* Make sure the “U” brackets at the top and bottom of the door are engaged;
* The retaining bar at the middle of the door is slid into the pipe;
* And the “L” bars at the bottom of the doors dropped into place.

The Yellow Pine Transfer Station is Valley County responsibility. If it is not kept tidy, use of the Transfer Station may be revoked. That would result in residents having to take all household trash and yard waste to the Donnelly Transfer Station.

If Dumpsters Are Full, Contact Lake Shore Disposal at: 208/634-7176

Local Groups


July 5th 2020 at the community center 2 PM

1. Financial Report Willie
A. Current Balance
B. Delinquent Accounts

2. Operations Warren
A. Current Boil Order
B. Current condition of system
– Leaks
– Earthquake Damage

3. Grants Steve and Willie
A. Current awarded grant status
B. Discontinued use of SPF Engineering
C. New Engineering Company Mountain Water Works
D. By-law update terms of office, agent

4. Final Issues
A. Future rate increases
B. Summer lawn watering
C. Election of Board Members: Steve Holloway and Willie Sullivan positions

New Boil Water Order issued April 17, 2020. This could last until runoff is over.

Notice of Intent to File an Application with USDA, Rural Development

The Yellow Pine Water Users Association, Yellow Pine, Idaho intends to file an Application with USDA, Rural Development to obtain a drinking water system facility Emergency Community Water Assistance Grant (ECWAG). Emergency Community Water Assistance Grant (ECWAG).

If any additional information is needed, please contact:
Willie Sullivan

Distributed to Yellow Pine Water Users Association customers via Yellow Pine Times on June 12, 2020.

The last Yellow Pine Water Users Shareholders meeting was Sunday July 7, 2019.
link: 20190707YPWUAminutes
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VYPA News:

Last Village Meeting was June 13th, next meeting July 11th

2020 Festival Meeting May 16, 2020 Notes
Note: at each meeting we simply add to info on the topic. That way, info from all meetings is included in a single document.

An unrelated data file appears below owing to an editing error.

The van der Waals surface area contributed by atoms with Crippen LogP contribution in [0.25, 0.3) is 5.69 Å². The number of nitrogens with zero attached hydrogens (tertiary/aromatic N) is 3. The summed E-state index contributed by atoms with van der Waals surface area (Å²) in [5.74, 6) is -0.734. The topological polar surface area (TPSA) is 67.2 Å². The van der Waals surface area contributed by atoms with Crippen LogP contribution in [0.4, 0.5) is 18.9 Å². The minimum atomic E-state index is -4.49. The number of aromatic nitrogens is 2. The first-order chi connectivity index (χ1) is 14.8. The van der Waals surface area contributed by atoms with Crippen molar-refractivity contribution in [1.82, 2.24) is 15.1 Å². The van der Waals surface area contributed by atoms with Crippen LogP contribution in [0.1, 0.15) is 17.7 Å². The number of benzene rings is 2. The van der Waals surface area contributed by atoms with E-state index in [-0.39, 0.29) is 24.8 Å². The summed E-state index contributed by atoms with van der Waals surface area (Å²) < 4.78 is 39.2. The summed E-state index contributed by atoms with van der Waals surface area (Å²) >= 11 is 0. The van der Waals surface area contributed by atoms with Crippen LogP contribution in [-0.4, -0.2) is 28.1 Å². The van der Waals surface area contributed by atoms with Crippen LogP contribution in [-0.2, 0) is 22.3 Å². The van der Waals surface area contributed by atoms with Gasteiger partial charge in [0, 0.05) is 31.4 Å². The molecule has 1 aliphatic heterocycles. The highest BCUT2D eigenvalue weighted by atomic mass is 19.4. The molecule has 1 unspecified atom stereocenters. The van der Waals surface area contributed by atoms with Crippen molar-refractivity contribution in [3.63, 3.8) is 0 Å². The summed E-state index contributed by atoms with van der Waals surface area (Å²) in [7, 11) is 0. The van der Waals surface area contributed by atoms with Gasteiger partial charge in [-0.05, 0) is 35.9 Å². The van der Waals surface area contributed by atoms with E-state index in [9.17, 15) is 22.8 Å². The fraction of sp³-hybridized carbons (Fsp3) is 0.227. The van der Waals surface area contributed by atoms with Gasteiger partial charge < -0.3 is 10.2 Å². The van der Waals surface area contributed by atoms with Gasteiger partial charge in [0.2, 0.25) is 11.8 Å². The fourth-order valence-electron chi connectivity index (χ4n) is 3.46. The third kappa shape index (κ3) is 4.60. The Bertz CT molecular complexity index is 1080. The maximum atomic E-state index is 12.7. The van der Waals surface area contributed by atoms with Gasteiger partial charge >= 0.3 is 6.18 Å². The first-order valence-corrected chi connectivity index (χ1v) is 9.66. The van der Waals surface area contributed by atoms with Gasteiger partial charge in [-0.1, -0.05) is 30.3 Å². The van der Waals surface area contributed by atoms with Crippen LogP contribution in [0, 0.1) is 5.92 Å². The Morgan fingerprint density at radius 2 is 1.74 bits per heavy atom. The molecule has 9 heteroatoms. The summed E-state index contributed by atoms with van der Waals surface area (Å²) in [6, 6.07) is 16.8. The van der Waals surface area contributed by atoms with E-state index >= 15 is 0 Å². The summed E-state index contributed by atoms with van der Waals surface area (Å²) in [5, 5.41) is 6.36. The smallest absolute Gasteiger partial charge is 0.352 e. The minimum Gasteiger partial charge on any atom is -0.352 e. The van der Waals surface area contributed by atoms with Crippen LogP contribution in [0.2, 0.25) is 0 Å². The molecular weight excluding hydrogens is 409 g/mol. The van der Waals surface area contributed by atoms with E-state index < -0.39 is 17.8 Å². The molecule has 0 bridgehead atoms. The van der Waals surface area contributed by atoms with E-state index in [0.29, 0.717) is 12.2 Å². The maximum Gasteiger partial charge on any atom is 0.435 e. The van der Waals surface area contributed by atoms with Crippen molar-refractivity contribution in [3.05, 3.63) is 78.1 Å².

link: 2020 Festival Planning Notes.pdf

Next festival planning Meeting June 27th at 2pm at the Community Hall

Heat was installed in the community hall on April 30th.

If folks have items for the community yard sale, please place them by the north wall in the community hall. If you see items you would like to purchase, you can pay Deb, Ronda, or Lynn. All funds support the community hall.

VYPA meetings for 2020 – June 13, 2pm; July 11, 2pm; August 8, 2pm; September 12, 2pm.

Village of Yellow Pine Association Meeting Minutes for September 21, 2019
link: 20190921 Village of Yellow Pine Association Meeting
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YPFD News:

The next YP Fire Commissioner meeting will be held on June 27, 2020 at 10 AM at the Fire Station.


link: YPFD Covid 19 SOP.docx

link: Covid-19 EMS.pdf (May 23)

May 10th Burn Permits – contact the YPFD

Pile burning: Dress appropriately, have enough help on hand (people, water and tools) and make a firebreak before you start. Call your local fire protection district chief to let them know you’ll be conducting a debris burn. This saves them from sending emergency responders to your property if they are not needed. Do NOT burn on breezy afternoons.

Better yet, “Bring It, Don’t Burn It”, you can take your yard waste (limbs, pine needles, brush, etc.) to the burn pile at the Transfer Station on the south end of the turn-around. Remember, keep the pile neat. Woody debris only, no nails, no cardboard and no furniture! The Boise NF will burn the pile in the fall when it is safe and doesn’t pollute our fine YP air.

YP Fire Commissioners:
Sue Holloway – District 1
Dan Stiff – District 2
Merrill Saleen – District 3
Jeff Forster – Fire Chief

Yellow Pine Fire Protection District Community Service Notice

The purpose of this letter is to show how you as a Yellow Pine Resident can help protect your structure against a wildland fire by being “Fire Wise.”

Click the link: to view 20190724 Yellow Pine Fire Protection mitigation

Biz Listings:

The Corner (208) 633-3325

Open 11am-8pm Closed Tuesdays